Published on January 20, 2008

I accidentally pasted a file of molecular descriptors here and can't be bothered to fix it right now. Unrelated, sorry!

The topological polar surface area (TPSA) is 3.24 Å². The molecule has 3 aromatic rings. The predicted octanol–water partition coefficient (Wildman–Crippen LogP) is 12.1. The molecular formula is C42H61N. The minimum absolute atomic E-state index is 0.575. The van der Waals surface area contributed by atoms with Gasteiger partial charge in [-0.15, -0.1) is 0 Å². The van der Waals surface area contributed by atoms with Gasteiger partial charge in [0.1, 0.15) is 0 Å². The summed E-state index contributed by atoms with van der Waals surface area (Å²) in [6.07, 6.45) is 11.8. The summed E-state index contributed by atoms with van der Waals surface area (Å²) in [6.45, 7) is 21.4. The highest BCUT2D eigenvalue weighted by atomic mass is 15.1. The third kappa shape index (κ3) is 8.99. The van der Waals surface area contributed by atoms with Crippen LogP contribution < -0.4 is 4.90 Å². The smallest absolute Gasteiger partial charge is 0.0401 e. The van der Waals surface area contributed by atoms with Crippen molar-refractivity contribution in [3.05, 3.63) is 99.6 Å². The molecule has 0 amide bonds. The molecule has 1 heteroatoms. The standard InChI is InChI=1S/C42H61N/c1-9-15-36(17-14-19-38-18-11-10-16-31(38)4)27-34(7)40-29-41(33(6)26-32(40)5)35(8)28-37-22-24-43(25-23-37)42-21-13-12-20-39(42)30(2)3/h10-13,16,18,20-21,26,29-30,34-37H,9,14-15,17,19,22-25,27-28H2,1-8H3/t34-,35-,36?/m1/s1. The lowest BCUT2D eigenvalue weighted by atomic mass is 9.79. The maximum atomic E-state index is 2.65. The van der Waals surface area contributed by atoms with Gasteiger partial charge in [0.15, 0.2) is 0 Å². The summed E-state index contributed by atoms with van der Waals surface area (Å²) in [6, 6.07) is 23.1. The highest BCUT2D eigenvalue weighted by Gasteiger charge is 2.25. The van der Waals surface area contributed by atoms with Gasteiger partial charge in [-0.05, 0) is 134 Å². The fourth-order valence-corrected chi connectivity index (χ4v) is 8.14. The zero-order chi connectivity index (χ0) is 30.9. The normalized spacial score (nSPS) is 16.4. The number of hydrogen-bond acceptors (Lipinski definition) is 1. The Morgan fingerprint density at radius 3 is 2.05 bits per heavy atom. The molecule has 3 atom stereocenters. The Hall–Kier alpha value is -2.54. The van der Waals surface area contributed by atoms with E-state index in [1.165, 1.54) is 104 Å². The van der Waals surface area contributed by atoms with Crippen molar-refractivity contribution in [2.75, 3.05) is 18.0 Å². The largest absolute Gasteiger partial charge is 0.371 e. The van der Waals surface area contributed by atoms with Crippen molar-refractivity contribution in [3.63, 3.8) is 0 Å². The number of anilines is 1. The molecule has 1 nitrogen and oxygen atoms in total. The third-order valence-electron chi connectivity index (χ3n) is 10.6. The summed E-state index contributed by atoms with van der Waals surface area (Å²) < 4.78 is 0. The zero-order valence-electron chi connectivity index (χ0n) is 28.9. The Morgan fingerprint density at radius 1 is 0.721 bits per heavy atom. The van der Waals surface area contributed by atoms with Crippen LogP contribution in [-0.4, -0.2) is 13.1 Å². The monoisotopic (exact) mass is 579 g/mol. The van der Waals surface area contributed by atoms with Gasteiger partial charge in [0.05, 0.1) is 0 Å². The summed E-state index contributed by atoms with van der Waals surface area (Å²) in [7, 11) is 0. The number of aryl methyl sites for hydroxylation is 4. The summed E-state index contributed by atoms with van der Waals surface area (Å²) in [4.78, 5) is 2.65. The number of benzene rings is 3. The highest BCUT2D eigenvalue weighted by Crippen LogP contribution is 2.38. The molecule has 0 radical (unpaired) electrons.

Implementation of Equity Policies at the Grassroots level – A policy Process Analysis of Planning and Budgeting for Equity in Primary Health Care provision in Zambia : Implementation of Equity Policies at the Grassroots level – A policy Process Analysis of Planning and Budgeting for Equity in Primary Health Care provision in Zambia T. J. Ngulube, L. Q. Mdhluli, K. Gondwe, C. A. Njobvu The Centre for Health, Science & Social Research (CHESSORE) P. O. Box 320168, Woodlands Lusaka, Zambia Email: firstname.lastname@example.org Budgeting for Primary Health care in Zambia: Budgeting for Primary Health care in Zambia Background: - Good economy + Independence Top-down budget policy (Free care + more facilities) Economic down turn Deteriorated health system, shortages (staff, supplies, funds, run down facilities) Health Reforms - 1980’s Attempts at reforms with community participation priority setting at grassroots “the bottom-up” priority setting approach Expected results maximum benefits - from rational use of meagre resources, consensus on local health priorities and budget allocations “Equity of access to cost-effective quality health care as close to the family as possible for ALL Zambians”. Presentation Angle of Focus: Presentation Angle of Focus Budgeting in Zambia is assumed to allow a bottom-up involvement in priority setting. In reality the extent and nature of the involvement of implementing actors and communities is limited by restrictive budget guidelines and conflicting understanding of the purpose of budgeting Sample Sizes and Level of Actors Interviewed in the study: Sample Sizes and Level of Actors Interviewed in the study Methodology - 1: Methodology - 1 Tools used Interview schedule Review of available documents Sampling DHMT (MPD + District Director) Health Centre in-charge + Other staff Community level HCC Chairperson Key Informants Other HCC members Community Health Worker Influential community members (Business) Community leaders (Chiefs, chairpersons, etc) Application of tools Methodology - 2: Methodology - 2 Application of tools Started at Community level Then Health Centre level Then District level This helped to take issues for clarification to next (higher) level Analytical Framework used Policy process analysis using The Walt-Gilson Triangle ANALYTICAL FRAMEWORK- “The WALT-GILSON Triangle”________________________________________________________________: ANALYTICAL FRAMEWORK - “The WALT-GILSON Triangle” ________________________________________________________________ Actors invited and involved in the budgeting process : Actors invited and involved in the budgeting process DISTRICT LEVEL District Health office District Hospital Health Centre In-charges (+) HCC Chairpersons Others (NGO, Donors, FBOs, CBOs, etc) HEALTH CENTRE LEVEL Health Centre in-charges + Other health staff HCC Members CHWs + NHC members CBOs, NGOs, FBOs, Influential community members, etc COMMUNITY LEVEL HCC members “The People” RESULTSKey Actors and Knowledge of Policy Content: RESULTS Key Actors and Knowledge of Policy Content Key Actors and Context Factors: Key Actors and Context Factors The purpose of a District Budgeting Workshop Meeting: The purpose of a District Budgeting Workshop Meeting “We were told not to prepare big budgets for our 2004 Action Plans. They also advised us not to budget for what was ideal but for what was practical, realistic or attainable. They also introduced us to some co-operating partners such as CARE, JICA, CDC, AED, and others that I cannot remember because we were many of us in attendance.” – Recollection by a Nurse who attended a recent priority setting meeting Contributing to a District Priority Setting Workshop : Contributing to a District Priority Setting Workshop “We had no choice but to follow what the DHMT told us. We just want to go by their word so that when things fail we will also point a finger at them. If we do otherwise and things fail they will blame us and find excuses as to why we didn’t receive our budgeted for funds.” – Health Centre-in-Charge Other Contextual factors in budgeting for PHC: Other Contextual factors in budgeting for PHC Actors and Procedures - 1: Actors and Procedures - 1 Actors and Self-interest: Actors and Self-interest Power Play in Budgeting at a Health Centre : Power Play in Budgeting at a Health Centre “We sat down with community representatives from all the 10 zones We told them not to have a ‘wish budget’ that was ideal but instead one that was ‘real’ and practical just as the DHMT had advised. The communities also had brought with them long lists of items, but we had to priorities them by considering the common ones. Since the community representatives are ‘our eyes’ we have no problems in agreeing on issues of common interest” – Health Worker Actors & Budget “Dislocation”: Actors & Budget “Dislocation” On HCC Participation in Budgeting: On HCC Participation in Budgeting “We were told that some of the problems shall be excluded on account of lack of adequate funds to cover them up. Besides, we were not clearly told how inadequate the allocated funds were. Some of the excluded community prioritized health problems involved construction of fee-paying toilets in the neighborhoods to be run and controlled by the community and the acquisition of a hammer mill” – HCC Chairman Community Confidence & Trust in HCCs on Budgeting : Community Confidence & Trust in HCCs on Budgeting “Some of our people have shed off some trust in us as their legislative body on account that every year we ask them to prioritize the same community health problems which are not being implemented. This is quite frustrating on our part as leaders; They tell us that we are ineffective and weak as leaders or that health workers have bought us off. They no longer entertain issues of lack of funds or inadequacy of it; They tell us, “Why do you budget every year if they (Health Centre and/or DHMT) claim to have no money. You cannot invite people to share a meal with you when you do not have food.” – HCC Member Community solidarity on health: Community solidarity on health “We know that we are the ones who are directly affected so what we do is to mobilize our communities and try to collect garbage on our own; But some members of the community as usual do not co-operate. They do not want to work for nothing. They always want to be paid even if it is they themselves whose health is at stake.” – HCC & NHC Member Conclusion: Conclusion The introduction of a bottom-up approach in priority setting for primary health care in Zambia was thought to be a more beneficial approach for a resource constrained health system; But in reality, the process has been characterized by varied interests and used for different purposes, making it difficult to achieve the intended health equity goals.